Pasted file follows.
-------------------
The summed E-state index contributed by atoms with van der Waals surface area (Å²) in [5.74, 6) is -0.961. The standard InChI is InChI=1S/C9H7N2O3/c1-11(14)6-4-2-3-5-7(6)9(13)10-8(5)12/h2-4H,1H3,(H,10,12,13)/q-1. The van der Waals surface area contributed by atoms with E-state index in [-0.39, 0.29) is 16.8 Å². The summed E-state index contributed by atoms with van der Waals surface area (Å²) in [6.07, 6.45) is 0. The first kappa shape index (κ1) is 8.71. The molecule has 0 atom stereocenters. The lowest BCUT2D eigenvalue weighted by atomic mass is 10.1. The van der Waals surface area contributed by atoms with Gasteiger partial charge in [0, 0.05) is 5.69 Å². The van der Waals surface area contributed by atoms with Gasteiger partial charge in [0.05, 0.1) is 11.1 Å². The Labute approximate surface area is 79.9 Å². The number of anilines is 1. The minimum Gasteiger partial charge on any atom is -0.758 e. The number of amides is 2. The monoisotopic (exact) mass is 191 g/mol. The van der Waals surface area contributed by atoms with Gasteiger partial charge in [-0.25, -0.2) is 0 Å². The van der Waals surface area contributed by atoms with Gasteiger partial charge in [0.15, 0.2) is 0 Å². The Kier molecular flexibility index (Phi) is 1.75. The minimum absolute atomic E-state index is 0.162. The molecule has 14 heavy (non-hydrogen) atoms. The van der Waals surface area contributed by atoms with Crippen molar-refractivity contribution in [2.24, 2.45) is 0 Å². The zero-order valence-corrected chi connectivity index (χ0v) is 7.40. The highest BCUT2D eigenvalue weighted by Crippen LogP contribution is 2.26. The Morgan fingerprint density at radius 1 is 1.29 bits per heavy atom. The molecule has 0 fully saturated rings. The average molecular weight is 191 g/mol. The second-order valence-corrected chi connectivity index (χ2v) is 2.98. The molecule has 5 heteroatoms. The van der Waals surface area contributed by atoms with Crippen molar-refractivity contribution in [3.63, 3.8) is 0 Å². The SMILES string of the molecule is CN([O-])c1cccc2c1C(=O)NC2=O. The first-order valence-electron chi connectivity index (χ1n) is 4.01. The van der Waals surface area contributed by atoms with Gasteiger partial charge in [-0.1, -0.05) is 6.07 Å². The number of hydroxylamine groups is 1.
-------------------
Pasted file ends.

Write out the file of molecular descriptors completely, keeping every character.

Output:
The summed E-state index contributed by atoms with van der Waals surface area (Å²) in [5.74, 6) is -0.961. The standard InChI is InChI=1S/C9H7N2O3/c1-11(14)6-4-2-3-5-7(6)9(13)10-8(5)12/h2-4H,1H3,(H,10,12,13)/q-1. The van der Waals surface area contributed by atoms with E-state index in [-0.39, 0.29) is 16.8 Å². The summed E-state index contributed by atoms with van der Waals surface area (Å²) in [6.07, 6.45) is 0. The first kappa shape index (κ1) is 8.71. The molecule has 0 atom stereocenters. The lowest BCUT2D eigenvalue weighted by atomic mass is 10.1. The van der Waals surface area contributed by atoms with Gasteiger partial charge in [0, 0.05) is 5.69 Å². The van der Waals surface area contributed by atoms with Gasteiger partial charge in [0.05, 0.1) is 11.1 Å². The Labute approximate surface area is 79.9 Å². The number of anilines is 1. The minimum Gasteiger partial charge on any atom is -0.758 e. The number of amides is 2. The monoisotopic (exact) mass is 191 g/mol. The van der Waals surface area contributed by atoms with Gasteiger partial charge in [-0.25, -0.2) is 0 Å². The van der Waals surface area contributed by atoms with Gasteiger partial charge in [0.15, 0.2) is 0 Å². The Kier molecular flexibility index (Phi) is 1.75. The minimum absolute atomic E-state index is 0.162. The molecule has 14 heavy (non-hydrogen) atoms. The van der Waals surface area contributed by atoms with Crippen molar-refractivity contribution in [2.24, 2.45) is 0 Å². The zero-order valence-corrected chi connectivity index (χ0v) is 7.40. The highest BCUT2D eigenvalue weighted by Crippen LogP contribution is 2.26. The Morgan fingerprint density at radius 1 is 1.29 bits per heavy atom. The molecule has 0 fully saturated rings. The average molecular weight is 191 g/mol. The second-order valence-corrected chi connectivity index (χ2v) is 2.98. The molecule has 5 heteroatoms. The van der Waals surface area contributed by atoms with Crippen molar-refractivity contribution in [3.63, 3.8) is 0 Å². The SMILES string of the molecule is CN([O-])c1cccc2c1C(=O)NC2=O. The first-order valence-electron chi connectivity index (χ1n) is 4.01. The van der Waals surface area contributed by atoms with Gasteiger partial charge in [-0.1, -0.05) is 6.07 Å². The number of hydroxylamine groups is 1.